• All motions must be ruled on no later than 30 days prior to the hearing.
  • Extensions on the deadlines are only to be granted in extraordinary circumstances.
  • Decisions of the board of appeals are subject to judicial review pursuant to the Uniform Administrative Procedures Act. Additionally, the board of appeals may award attorney’s fees and costs to an employee who is successful in their appeal. If the employee is successful in obtaining reinstatement to a position from which the employee was terminated, the reinstatement is required to be to a position in the county in which the employee was employed at the time of termination. The agency is required to comply with any award of attorney’s fees, back pay, or reinstatement within 30 days of the final order.

Mediation

Although not required by the act, the Department of Human Resources has implemented a mediation program to aid in the administration of the new law. The program was designed based upon research of several other states’ programs that authorize the use of mediation in employee complaint processes. Experience and empirical evidence from those programs have been shown to reduce the number of formal complaints and to provide a quick and less costly method of resolving internal employee disputes, while improving employee satisfaction, productivity and efficiency.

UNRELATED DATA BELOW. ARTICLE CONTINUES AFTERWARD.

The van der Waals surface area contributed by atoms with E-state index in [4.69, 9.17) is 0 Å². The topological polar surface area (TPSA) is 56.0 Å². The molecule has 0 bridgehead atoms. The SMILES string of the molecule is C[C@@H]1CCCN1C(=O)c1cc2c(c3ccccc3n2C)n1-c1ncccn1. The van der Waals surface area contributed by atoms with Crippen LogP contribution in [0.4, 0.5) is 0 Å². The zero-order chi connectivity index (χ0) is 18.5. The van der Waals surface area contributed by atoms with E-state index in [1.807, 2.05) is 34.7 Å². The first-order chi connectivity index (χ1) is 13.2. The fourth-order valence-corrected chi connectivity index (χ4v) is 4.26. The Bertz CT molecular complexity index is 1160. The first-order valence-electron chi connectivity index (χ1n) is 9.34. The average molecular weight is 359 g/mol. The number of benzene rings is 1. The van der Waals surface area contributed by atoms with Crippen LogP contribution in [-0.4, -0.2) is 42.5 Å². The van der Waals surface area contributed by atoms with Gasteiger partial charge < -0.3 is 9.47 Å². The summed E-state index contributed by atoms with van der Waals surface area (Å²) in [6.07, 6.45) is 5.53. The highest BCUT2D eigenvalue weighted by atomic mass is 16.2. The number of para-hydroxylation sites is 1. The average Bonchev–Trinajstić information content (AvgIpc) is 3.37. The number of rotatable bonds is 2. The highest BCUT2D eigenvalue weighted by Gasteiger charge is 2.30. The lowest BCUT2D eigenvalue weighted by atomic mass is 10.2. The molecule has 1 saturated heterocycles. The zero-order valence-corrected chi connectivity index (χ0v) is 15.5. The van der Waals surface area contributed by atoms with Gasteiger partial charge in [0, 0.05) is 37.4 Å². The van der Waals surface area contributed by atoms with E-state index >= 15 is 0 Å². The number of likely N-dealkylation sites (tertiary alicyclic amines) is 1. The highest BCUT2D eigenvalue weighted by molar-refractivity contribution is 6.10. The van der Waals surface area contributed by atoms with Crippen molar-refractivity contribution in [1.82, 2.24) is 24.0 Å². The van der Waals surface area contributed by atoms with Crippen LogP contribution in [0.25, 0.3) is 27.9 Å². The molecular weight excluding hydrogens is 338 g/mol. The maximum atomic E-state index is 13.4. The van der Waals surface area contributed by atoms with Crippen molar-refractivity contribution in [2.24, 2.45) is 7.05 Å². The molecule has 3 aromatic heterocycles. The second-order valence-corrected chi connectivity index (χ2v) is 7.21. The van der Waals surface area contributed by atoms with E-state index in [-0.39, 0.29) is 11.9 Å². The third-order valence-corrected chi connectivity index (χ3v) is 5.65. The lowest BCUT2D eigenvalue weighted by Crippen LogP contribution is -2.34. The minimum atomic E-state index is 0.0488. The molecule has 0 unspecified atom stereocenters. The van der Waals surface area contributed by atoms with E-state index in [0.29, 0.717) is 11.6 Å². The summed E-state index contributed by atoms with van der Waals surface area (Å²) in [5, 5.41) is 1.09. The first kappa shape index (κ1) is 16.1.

The Tennessee program applies to all employees in state service, both preferred and executive, but exempts those offices and agencies excluded by the principal act. Notably, the mediation program supplements but does not replace the complaint and appeal procedures in the act, and does not toll or otherwise affect the time requirements in the act. Similarly, participation in the mediation process does not preclude independent disciplinary action. Employees are authorized to use the process free of retaliation, and employees are not required to use accrued leave in order to participate in the process, subject to the approval of their supervisor or appointing authority. The process is voluntary and any employee is free to refuse to participate or withdraw from the process at any time.

Scope of the Program. Mediation is available for any “workplace issue,” which includes:

  • Disciplinary actions involving suspensions, demotions or terminations
  • Violations of law or policy related to discrimination or harassment
  • Involuntary transfer of more than 50 miles
  • Prohibited political activity
  • Any other workplace issue involving relational, communication or values conflict in state government employment

Conversely, mediation is not available for the following issues:

  • Actions involving probationary employees
  • Non-selection for promotion
  • Reductions-in-force
  • Shift, post and overtime assignments
  • Work assignments outside the employee’s assigned job classification
  • Salary ranges assigned to the employee’s job classification
  • Administration of salary increases
  • Classification of position
  • Denial of leave requests except for annual and sick leave
  • The construction of agency rules or policies